‘I didn’t dare tell my parents – he said they would go to jail’ – Mum tells of childhood torment
A mum-of-five has bravely told how she was abused as a little girl in the hope of helping other victims come forward.
Jayne Mahgagahbow was warned by her abuser that if she told anyone about his sickening acts, her parents would go to jail.
Aged just eight, the innocent young girl was too afraid to tell anyone what her neighbour Vernon Platt was doing to her.
So the abuse continued until the manipulative paedophile finally moved away.
The shame of Platt’s actions stayed with Jayne for many years, affecting her relationships. She told Teesside Live it became the “thorn in her side”.
But after having children of her own, Jayne’s feelings turned to anger, and eventually she bravely decided to speak to police.
And last month, Platt, who is now 89, was finally held to account for his disgusting actions.
Platt, of Cold Bath Road in Harrogate, pleaded guilty to five counts of indecent assault at Northallerton Magistrates’ Court earlier this month and was initially jailed for a year.
But at an appeal hearing at Teesside Crown Court, Judge Sean Morris reduced this to an eight-month jail sentence, suspended for 18 months.
Jayne, 52, who lives in Thornaby, said she did not feel resentment about the sentence being reduced.
“I have had my day in court and he has been named and shamed,” she said.
“He spent a week in prison which must have been hard for a man of his age.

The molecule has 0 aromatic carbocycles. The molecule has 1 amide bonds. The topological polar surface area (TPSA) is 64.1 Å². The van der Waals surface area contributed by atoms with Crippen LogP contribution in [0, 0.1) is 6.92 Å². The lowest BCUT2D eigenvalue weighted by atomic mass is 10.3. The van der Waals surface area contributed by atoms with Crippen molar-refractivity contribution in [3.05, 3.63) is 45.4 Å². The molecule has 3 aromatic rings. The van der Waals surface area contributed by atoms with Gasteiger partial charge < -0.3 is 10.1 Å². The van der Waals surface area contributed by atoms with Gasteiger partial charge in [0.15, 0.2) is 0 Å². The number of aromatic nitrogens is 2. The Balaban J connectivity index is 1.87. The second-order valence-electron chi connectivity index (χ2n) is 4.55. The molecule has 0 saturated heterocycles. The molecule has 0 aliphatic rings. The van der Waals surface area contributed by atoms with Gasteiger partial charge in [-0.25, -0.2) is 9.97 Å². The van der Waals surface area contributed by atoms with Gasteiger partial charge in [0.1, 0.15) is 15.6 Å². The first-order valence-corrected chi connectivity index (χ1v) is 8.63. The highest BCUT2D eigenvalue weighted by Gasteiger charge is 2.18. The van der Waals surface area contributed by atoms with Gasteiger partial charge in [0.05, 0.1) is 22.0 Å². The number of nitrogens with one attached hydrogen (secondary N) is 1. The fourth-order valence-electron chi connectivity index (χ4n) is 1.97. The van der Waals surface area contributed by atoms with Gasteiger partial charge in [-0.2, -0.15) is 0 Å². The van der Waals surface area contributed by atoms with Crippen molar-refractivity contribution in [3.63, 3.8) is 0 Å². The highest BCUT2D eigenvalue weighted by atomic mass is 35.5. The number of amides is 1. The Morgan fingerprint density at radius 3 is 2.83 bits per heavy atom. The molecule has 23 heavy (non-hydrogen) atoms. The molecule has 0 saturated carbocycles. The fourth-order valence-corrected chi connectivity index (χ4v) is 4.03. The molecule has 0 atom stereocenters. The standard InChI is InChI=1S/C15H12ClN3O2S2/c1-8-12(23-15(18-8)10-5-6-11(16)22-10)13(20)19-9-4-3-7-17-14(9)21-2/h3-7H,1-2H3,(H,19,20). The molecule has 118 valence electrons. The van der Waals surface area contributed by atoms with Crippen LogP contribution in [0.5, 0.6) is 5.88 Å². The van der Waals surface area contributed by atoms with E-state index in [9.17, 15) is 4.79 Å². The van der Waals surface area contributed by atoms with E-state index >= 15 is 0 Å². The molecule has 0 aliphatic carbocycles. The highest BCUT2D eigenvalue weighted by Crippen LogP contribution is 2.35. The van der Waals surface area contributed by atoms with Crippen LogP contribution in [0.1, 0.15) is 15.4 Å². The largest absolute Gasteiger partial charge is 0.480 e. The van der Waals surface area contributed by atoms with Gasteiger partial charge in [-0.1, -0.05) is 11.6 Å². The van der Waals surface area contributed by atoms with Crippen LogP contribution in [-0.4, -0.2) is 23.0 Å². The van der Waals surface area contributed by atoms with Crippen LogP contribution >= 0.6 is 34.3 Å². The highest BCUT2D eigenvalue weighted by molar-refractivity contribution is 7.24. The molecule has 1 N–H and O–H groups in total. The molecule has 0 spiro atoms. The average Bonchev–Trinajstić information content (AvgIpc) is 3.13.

“Most of all it’s a relief.”
The abuse happened in the 1970s in the village of Hutton Rudby in North Yorkshire. Jayne remembers going to his house to play with his son.
“He was a neighbour, he lived a few doors down from me,” she said.
“I remember he had a cuckoo clock and he used to set it to 12 so it would go off and I remember I was fascinated by it.
“He would touch me while I was sitting on his knee. I was only eight years old and we didn’t have phones and things then, I was just really innocent.
“I didn’t dare tell my parents – he said if I told they would go to jail.”
When she first started having relationships, Jayne said it “brought it all back” and she struggled with intimacy for some time.
“I got over that in time but it has affected my life,” she said.
“It needled away at me for all those years, him living his life and getting away with it.
“For years every time I saw something on the news about people like Jimmy Savile and Rolf Harris I would go to pick up the phone to tell police but would think I’m not going to be believed.
“I felt shame that I let him do it but I was eight years old. It’s been a thorn in my side; it’s always been there.”
Jayne, who works as a dinner lady and has five children, bravely decided to waive her right to anonymity which is granted to all victims of sexual abuse.
She hopes this will encourage other victims to stand up against their abusers.
“I have nothing to be ashamed about and I hope it might help somebody else make that decision to come forward,” she said.